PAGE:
I have sworn upon the altar of God eternal hostility against every form of tyranny over the mind of man. -- Thomas Jefferson

Monday, August 24, 2009

From the Homeschooling Physicist---

The main purpose of this blog is to offer information about our homeschooling approach and the resources we have found useful in our homeschooling experience.

As a Ph.D. physicist turned stay-at-home homeschooling dad, my experience as a homeschooling parent is somewhat unusual: I hope I can offer a helpful perspective on some aspects of homeschooling, especially in areas such as math and science where my own professional background may be especially relevant.

Of course, from time to time, I may also offer comments on politics, philosophy, religion, and anything else that strikes my fancy. I do not expect to blog a great deal about our personal lives.

I hope eventually to post systematic information on all the different books, workbooks, etc. that we have used in our homeschooling.

I will not necessarily be posting on a daily basis, but I do hope to post at least a few times each month.

The comment section is intended to be somewhat restricted -- i.e., a place to ask questions about my blog entries, to provide further information, or to politely offer different perspectives. I do not wish the comments section to become a free-for-all for debates on politics, religion, homeschooling styles, etc.: there are many other forums for such debates, and I just do not have the time to oversee such debates here. Any attempts to be nasty or abusive in the comments section will be ruthlessly deleted.

The blogs and links over to the right are various sites that I often find interesting: I do not agree with everything posted on all (or any) of these sites: if they post something outrageous, please blame them, not me. Those links include a Christian libertarian anarchist (Lew Rockwell), a self-described “godless liberal” (P. Z. Myers), and a wide range in between.

Free and open speech is a good thing.

Dave Miller in Sacramento


  1. Cool! I'm a former molecular biologist/biophysicist/tech writer/programmer (yeah, been a bit busy) turned homeschooler.

    I'm finding it easy to find great homeschooling things in grammar, literature, history, etc... but science is not so easy. ;) I mean, the three Rs are important, but I have enough time to do rigorous science, too!

    Do you have a specific curriculum?

    We're using Nebel's Building Foundations of Scientific Understanding for a spine, with added books, museums, *good* experiments, etc. from my own head... but we're going to be done with that book soon and I'm looking for any decent recommendations on what to do next, besides just make up my own. :)

  2. Hi, silvermine!

    Your question gives me an incentive to actually get organized in posting more details about the resources we have used for science (which was a major reason for starting the blog – aside from sounding off on anything that I felt like, of course), so I won’t give a detailed answer here but just offer a few comments.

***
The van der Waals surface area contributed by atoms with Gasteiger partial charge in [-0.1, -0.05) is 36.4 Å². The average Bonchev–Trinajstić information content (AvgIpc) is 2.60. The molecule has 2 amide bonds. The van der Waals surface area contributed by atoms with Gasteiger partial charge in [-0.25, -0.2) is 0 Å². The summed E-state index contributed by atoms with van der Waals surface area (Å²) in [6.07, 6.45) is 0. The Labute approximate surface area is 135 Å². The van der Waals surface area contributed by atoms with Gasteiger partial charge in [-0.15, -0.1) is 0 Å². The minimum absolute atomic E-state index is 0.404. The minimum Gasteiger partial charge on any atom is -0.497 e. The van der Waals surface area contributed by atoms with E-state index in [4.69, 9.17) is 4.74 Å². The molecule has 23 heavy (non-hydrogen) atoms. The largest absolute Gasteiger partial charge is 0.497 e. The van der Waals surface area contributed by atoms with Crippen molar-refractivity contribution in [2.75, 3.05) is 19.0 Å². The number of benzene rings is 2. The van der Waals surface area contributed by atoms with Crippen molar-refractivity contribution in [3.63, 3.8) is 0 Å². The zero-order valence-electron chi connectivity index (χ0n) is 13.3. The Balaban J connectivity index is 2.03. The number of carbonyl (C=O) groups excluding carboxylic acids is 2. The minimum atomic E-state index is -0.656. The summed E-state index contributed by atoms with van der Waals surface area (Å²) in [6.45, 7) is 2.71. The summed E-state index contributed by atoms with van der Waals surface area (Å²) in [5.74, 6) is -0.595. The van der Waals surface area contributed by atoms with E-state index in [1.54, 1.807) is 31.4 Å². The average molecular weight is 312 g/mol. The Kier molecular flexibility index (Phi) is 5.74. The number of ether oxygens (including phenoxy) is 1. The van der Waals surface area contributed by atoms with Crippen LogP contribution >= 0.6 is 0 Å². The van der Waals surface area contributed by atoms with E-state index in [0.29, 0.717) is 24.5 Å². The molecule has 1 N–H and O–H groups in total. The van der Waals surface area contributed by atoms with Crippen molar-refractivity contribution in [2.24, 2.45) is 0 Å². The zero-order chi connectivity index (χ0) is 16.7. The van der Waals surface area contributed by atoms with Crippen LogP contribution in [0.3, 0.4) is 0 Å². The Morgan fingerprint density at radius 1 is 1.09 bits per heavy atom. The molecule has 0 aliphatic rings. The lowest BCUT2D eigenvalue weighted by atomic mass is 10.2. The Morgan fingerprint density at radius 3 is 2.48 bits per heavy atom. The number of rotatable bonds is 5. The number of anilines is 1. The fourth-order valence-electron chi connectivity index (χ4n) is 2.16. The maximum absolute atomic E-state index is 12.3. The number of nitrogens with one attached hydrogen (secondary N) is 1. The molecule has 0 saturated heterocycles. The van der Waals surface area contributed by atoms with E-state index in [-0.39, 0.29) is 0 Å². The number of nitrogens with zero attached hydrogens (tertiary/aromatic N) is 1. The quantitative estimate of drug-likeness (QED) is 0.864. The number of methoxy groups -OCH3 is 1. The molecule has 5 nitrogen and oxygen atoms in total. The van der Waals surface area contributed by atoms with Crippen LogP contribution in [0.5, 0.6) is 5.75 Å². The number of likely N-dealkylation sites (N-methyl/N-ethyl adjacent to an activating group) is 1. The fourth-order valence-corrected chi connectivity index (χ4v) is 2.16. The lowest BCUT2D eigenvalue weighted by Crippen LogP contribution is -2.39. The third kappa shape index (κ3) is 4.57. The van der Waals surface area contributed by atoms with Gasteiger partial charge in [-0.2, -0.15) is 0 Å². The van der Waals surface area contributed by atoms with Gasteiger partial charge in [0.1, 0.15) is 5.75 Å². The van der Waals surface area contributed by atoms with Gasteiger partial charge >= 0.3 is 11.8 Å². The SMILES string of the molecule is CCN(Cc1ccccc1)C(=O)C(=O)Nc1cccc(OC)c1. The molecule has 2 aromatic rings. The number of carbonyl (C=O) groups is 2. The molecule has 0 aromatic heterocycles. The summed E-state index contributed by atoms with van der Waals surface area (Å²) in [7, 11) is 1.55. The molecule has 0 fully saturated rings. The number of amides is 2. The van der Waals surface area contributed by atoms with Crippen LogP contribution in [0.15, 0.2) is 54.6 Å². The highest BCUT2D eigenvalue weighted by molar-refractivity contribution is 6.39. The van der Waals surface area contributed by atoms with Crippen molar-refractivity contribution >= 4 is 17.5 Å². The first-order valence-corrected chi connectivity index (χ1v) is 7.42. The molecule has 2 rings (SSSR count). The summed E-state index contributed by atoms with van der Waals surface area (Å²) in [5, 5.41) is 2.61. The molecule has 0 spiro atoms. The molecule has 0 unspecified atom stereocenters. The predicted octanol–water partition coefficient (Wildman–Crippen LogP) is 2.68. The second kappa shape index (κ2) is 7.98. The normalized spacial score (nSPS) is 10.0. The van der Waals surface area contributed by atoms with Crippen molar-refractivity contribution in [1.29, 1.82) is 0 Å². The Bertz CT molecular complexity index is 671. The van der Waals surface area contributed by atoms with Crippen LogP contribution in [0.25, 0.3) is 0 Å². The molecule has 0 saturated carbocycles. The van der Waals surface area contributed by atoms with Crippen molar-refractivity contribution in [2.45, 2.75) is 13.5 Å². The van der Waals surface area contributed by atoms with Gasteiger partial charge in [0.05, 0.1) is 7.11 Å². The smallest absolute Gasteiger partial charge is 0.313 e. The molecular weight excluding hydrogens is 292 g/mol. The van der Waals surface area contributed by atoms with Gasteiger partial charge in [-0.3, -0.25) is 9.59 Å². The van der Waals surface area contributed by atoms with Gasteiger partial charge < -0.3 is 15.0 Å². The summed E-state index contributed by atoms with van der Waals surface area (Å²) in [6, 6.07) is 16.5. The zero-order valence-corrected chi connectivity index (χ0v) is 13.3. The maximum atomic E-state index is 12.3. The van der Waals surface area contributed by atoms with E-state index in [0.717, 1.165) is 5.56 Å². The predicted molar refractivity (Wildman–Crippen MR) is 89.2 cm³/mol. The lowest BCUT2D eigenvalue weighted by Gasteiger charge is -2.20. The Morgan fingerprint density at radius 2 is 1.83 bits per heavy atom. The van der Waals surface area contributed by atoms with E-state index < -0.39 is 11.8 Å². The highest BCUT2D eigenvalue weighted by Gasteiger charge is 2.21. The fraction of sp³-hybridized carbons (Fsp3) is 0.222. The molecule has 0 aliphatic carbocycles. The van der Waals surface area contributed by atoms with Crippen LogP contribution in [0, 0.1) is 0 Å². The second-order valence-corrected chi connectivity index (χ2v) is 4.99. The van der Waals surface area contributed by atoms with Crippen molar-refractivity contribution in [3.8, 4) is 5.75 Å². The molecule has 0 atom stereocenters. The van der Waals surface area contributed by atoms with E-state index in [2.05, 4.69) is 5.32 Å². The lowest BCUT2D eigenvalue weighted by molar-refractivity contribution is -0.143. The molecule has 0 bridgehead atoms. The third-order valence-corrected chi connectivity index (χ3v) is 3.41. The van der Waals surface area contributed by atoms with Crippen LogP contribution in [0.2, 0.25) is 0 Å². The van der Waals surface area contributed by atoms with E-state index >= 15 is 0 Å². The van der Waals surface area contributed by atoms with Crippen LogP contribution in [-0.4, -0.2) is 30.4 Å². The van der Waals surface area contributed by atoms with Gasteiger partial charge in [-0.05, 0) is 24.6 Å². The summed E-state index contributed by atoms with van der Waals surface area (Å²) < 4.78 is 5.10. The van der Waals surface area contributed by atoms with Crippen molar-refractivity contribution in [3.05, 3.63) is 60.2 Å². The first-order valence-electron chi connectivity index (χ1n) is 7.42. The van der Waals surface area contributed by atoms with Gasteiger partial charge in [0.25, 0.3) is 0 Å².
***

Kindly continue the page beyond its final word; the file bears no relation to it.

I try not to go into details about our kids' exact ages, etc. (because of their privacy) but it does sound as if our kids are a few years older than your oldest, so that we are a bit further along the homeschooling path than you.

    The short answer to your question is that we are not using any single package or textbook series: there are *lots* of great science books available that are not public-school textbooks (which tend to be horrible): both out of print books by, e.g., Irving Adler, and books currently in print such as Hoagland’s The Way Life Works and Jenny Morgan’s The Universe Tells Our Cosmic Story trilogy.

    The problem is to find such books, of course, but that is also kind of fun.

    Our approach to homeschooling is “classical” in that we emphasize books and reading and learning stuff of real substance. On the other hand, we’re sort of “unschoolers” in the sense that we’re not wed to any curriculum or textbook series in any subject. Of course, we’re more reliant on textbooks in math than literature, simply because I get tired making up math problems. But, even in math, we wander a lot on our own path, using the textbooks mainly to make sure we do get enough practice on problem-solving.

    Please drop by as you wish and raise questions to encourage me to actually get more specific about all this stuff (otherwise, I’ll be tempted to wander off into discussions about politics, philosophy, etc., which is not really supposed to be the main purpose of this blog).

    I note from your blog that you seem to think humans are descended from fish.

    We do, too. (My wife has a Ph.D. in biology.)

    I also agree with some of the political points you have made on your blogs.

    I think we may have a fair amount in common.

    All the best,